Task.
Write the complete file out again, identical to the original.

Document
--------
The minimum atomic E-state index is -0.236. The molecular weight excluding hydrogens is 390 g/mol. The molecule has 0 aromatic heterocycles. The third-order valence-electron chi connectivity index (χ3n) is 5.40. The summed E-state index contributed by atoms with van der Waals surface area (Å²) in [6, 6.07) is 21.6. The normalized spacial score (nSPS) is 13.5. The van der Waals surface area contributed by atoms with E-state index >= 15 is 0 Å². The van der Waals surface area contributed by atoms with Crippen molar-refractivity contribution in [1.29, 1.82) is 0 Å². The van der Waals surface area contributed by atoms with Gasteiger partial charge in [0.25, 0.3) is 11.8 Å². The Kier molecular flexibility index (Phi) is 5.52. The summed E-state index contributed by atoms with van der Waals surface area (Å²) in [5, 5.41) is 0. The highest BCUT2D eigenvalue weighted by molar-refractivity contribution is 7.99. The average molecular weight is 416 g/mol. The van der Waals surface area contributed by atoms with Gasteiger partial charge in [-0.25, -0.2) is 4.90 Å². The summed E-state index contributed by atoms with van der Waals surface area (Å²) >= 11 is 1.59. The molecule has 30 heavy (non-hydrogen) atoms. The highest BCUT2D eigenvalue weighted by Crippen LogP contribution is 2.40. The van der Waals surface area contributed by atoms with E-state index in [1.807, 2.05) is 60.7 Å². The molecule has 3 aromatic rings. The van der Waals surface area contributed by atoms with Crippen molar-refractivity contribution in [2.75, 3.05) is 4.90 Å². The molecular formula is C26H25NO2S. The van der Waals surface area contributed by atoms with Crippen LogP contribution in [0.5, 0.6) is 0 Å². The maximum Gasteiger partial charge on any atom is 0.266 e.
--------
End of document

The minimum atomic E-state index is -0.236. The molecular weight excluding hydrogens is 390 g/mol. The molecule has 0 aromatic heterocycles. The third-order valence-electron chi connectivity index (χ3n) is 5.40. The summed E-state index contributed by atoms with van der Waals surface area (Å²) in [6, 6.07) is 21.6. The normalized spacial score (nSPS) is 13.5. The van der Waals surface area contributed by atoms with E-state index >= 15 is 0 Å². The van der Waals surface area contributed by atoms with Crippen molar-refractivity contribution in [1.29, 1.82) is 0 Å². The van der Waals surface area contributed by atoms with Gasteiger partial charge in [0.25, 0.3) is 11.8 Å². The Kier molecular flexibility index (Phi) is 5.52. The summed E-state index contributed by atoms with van der Waals surface area (Å²) in [5, 5.41) is 0. The highest BCUT2D eigenvalue weighted by molar-refractivity contribution is 7.99. The average molecular weight is 416 g/mol. The van der Waals surface area contributed by atoms with Gasteiger partial charge in [-0.25, -0.2) is 4.90 Å². The summed E-state index contributed by atoms with van der Waals surface area (Å²) >= 11 is 1.59. The molecule has 30 heavy (non-hydrogen) atoms. The highest BCUT2D eigenvalue weighted by Crippen LogP contribution is 2.40. The van der Waals surface area contributed by atoms with E-state index in [1.807, 2.05) is 60.7 Å². The molecule has 3 aromatic rings. The van der Waals surface area contributed by atoms with Crippen molar-refractivity contribution in [2.75, 3.05) is 4.90 Å². The molecular formula is C26H25NO2S. The van der Waals surface area contributed by atoms with Crippen LogP contribution in [0.5, 0.6) is 0 Å². The maximum Gasteiger partial charge on any atom is 0.266 e.